N.Y. Lawmakers Float Bill to Raise Minimum Age for Boating to 14

June 28, 2005

Children under 14 would have to stick to swimming or water-skiing under a bill gaining support in the New York Legislature that would restrict the use of personal watercraft.

The measure, sponsored by Assemblywoman Patricia Eddington, a Suffolk County Democrat, and state Sen. Dean Skelos, a Nassau County Republican, bars anyone under the age of 14 from operating a personal watercraft, commonly known by brand names such as Jet Ski, Sea-Doo, or WaveRunner.

Those aged 14 to 18 would be required to pass a boating safety course to operate the vehicles, which have powerful motors and can reach speeds up to 60 mph, Eddington said. The measure has already passed the Assembly and appears to be headed for a full vote in the Senate.

New York is one of only three states that currently allow 10-year-olds to operate personal watercraft by themselves, Eddington said.

“I look at it this way: a 14-year-old is high school kid, but a 10-year-old is an elementary school kid,” she said. “These Jet Skis are bigger and heavier than they were in the past. My own grandson is 10 and I can’t imagine him out alone in the ocean on a Jet Ski.”

Eddington said she decided to sponsor the bill after two recent tragic accidents involving children under 14 years of age using personal watercraft, one of which resulted in death and the other a severe injury.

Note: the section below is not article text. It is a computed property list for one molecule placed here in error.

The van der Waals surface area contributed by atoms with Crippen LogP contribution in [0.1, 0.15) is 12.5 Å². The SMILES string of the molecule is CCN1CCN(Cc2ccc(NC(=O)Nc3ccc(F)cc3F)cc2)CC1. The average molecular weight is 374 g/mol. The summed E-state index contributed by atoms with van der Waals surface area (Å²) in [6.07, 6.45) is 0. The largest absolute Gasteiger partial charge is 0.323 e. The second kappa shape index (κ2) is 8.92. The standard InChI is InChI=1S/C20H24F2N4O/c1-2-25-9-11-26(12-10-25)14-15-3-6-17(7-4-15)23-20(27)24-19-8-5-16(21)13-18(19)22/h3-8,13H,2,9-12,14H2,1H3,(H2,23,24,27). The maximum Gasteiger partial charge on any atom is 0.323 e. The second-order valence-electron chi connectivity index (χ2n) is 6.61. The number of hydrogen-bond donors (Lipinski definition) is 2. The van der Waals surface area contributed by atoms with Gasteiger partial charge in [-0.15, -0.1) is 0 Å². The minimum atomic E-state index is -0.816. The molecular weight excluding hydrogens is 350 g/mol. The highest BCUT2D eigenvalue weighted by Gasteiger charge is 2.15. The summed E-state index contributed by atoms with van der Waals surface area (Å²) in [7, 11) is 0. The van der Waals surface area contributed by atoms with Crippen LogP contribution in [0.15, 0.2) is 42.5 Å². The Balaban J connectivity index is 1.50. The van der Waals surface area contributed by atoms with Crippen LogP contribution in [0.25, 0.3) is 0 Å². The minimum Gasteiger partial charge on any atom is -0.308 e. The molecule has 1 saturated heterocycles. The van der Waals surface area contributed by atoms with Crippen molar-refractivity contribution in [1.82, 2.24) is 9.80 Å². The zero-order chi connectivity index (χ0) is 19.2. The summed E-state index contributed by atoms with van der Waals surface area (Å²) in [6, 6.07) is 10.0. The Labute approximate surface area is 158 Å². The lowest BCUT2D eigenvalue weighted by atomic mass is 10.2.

The Personal Watercraft Industry Association supports the bill. It suggests a minimum age of 16 to operate a personal watercraft.

“We feel that’s a good standard to use,” said Chris Gullott, state and local affairs manager for PWIA, noting that 16 is the same age that’s required to operate an automobile.

While sales of the vehicles have declined in recent years, their use remains popular with about 20 million Americans riding personal watercraft each year, according to the PWIA.

Sales of personal watercraft peaked in 1995 with approximately 200,000 units sold. They declined to around 80,600 in 2003, a drop the industry attributes to market saturation and laws banning personal watercraft use in certain areas.

The National Marine Manufacturers Association estimates there were approximately 1.35 million personal watercraft owned in 2002.

Copyright 2005 Associated Press. All rights reserved. This material may not be published, broadcast, rewritten or redistributed.

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